Note to users. If you're seeing this message, it means that your browser cannot find this page's style/presentation instructions -- or possibly that you are using a browser that does not support current Web standards. Find out more about why this message is appearing, and what you can do to make your experience of our site the best it can be.


Sci. STKE, 25 March 2003
Vol. 2003, Issue 175, p. tw124
[DOI: 10.1126/stke.2003.175.tw124]

EDITORS' CHOICE

NEUROBIOLOGY The Specific Origin of Slow Inhibition in the Brain

Inhibitory processes play an important role in information processing in the cerebral cortex. The origin of a particular subtype of these processes, slow cortical synaptic events mediated by {gamma}-aminobutyric acid type B (GABAB) receptors, is not clear. Are they initiated by specific presynaptic cells, or can they be activated by high-frequency action potentials in most interneurons? Tamás et al. show that GABA release at synapses between GABAergic neurogliaform interneurons and pyramidal cells in layers 2 to 3 led to the combined postsynaptic activation of GABAA and GABAB receptors. This finding indicates that slow, GABAB-mediated inhibitory postsynaptic potentials arrive from unitary sources in cortical networks.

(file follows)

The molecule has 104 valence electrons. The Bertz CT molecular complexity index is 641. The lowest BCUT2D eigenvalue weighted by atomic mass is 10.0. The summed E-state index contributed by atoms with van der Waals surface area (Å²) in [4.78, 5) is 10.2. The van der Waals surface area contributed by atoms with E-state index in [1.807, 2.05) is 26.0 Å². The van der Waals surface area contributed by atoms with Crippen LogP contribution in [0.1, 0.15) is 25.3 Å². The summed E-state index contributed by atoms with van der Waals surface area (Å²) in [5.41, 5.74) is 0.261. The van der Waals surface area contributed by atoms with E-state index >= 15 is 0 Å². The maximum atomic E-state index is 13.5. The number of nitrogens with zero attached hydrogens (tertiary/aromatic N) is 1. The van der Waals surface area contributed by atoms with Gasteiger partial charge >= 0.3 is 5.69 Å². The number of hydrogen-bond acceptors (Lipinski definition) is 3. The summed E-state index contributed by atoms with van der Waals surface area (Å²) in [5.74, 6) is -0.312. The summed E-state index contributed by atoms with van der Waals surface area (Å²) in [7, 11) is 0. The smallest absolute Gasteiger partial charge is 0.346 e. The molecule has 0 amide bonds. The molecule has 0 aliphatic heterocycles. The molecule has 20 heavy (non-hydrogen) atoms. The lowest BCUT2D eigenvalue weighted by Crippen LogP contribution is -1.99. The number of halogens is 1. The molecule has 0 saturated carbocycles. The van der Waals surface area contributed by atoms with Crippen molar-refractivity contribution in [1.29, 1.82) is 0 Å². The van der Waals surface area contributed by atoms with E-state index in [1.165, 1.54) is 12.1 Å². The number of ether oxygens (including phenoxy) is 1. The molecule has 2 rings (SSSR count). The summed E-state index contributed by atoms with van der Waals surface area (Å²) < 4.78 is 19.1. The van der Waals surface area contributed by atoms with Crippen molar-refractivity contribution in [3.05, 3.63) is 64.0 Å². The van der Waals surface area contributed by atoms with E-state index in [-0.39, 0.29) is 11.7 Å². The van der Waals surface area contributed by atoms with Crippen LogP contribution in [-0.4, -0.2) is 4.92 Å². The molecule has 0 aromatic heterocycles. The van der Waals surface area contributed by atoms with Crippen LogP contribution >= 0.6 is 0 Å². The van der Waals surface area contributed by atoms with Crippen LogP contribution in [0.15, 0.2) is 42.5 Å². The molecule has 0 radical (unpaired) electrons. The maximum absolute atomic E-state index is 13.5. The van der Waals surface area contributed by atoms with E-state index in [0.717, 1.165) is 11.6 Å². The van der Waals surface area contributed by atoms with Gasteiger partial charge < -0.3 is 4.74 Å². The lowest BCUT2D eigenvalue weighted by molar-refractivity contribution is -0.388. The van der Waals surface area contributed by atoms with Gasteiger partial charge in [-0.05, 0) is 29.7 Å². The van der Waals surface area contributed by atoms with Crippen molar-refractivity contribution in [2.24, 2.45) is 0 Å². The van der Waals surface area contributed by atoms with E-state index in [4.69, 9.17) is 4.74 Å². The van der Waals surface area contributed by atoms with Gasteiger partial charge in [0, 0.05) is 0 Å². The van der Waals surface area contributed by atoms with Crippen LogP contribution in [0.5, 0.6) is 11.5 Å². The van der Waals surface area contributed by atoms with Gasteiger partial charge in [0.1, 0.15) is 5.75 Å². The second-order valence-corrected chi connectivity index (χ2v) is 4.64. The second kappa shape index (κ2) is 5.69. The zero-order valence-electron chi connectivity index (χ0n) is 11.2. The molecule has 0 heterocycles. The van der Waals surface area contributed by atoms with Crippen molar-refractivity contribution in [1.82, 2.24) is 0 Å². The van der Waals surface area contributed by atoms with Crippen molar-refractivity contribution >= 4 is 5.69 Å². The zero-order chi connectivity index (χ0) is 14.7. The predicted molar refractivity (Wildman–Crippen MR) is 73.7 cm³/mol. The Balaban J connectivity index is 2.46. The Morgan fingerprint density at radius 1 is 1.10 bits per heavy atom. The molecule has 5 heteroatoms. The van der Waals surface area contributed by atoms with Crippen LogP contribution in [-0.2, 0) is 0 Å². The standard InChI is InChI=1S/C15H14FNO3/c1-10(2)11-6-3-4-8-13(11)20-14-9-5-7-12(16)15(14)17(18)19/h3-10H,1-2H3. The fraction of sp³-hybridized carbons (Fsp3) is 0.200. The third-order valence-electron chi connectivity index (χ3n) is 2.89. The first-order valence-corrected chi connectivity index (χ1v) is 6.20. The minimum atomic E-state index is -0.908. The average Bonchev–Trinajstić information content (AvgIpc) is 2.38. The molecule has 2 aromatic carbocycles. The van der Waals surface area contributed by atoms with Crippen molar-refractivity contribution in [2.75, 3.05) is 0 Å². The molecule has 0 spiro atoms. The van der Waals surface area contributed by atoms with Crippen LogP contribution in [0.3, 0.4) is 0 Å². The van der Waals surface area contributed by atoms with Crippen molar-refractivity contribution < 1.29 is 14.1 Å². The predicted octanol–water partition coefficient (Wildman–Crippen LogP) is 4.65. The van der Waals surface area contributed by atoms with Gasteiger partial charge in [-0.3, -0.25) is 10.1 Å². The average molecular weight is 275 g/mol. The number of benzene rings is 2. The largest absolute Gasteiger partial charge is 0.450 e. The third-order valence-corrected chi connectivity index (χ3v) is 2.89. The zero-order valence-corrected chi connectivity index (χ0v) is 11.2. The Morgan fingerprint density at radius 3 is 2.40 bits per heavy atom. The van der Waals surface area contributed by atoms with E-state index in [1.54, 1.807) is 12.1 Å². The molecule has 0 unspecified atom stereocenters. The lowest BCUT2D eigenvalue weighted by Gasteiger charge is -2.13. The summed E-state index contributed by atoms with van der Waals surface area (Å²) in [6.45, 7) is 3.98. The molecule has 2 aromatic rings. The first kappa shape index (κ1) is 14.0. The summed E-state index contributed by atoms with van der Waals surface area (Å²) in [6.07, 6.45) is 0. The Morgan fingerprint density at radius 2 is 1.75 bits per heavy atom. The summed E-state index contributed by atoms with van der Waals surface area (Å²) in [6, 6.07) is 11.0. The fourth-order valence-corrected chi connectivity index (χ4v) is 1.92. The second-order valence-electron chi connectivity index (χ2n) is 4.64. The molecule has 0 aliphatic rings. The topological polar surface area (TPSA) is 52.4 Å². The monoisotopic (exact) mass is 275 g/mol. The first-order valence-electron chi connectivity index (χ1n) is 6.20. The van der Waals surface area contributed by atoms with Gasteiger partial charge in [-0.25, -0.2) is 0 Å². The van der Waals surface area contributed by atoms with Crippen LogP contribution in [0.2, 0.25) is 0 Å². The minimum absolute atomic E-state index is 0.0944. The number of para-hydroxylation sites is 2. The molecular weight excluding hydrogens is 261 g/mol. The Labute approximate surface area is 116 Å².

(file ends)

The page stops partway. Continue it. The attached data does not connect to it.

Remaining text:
G. Tamás, A. Lorincz, A. Simon, J. Szabadics, Identified sources and targets of slow inhibition in the neocortex. Science 299, 1902-1905 (2003). [Abstract] [Full Text]

Citation: The Specific Origin of Slow Inhibition in the Brain. Sci. STKE 2003, tw124 (2003).



To Advertise     Find Products


Science Signaling. ISSN 1937-9145 (online), 1945-0877 (print). Pre-2008: Science's STKE. ISSN 1525-8882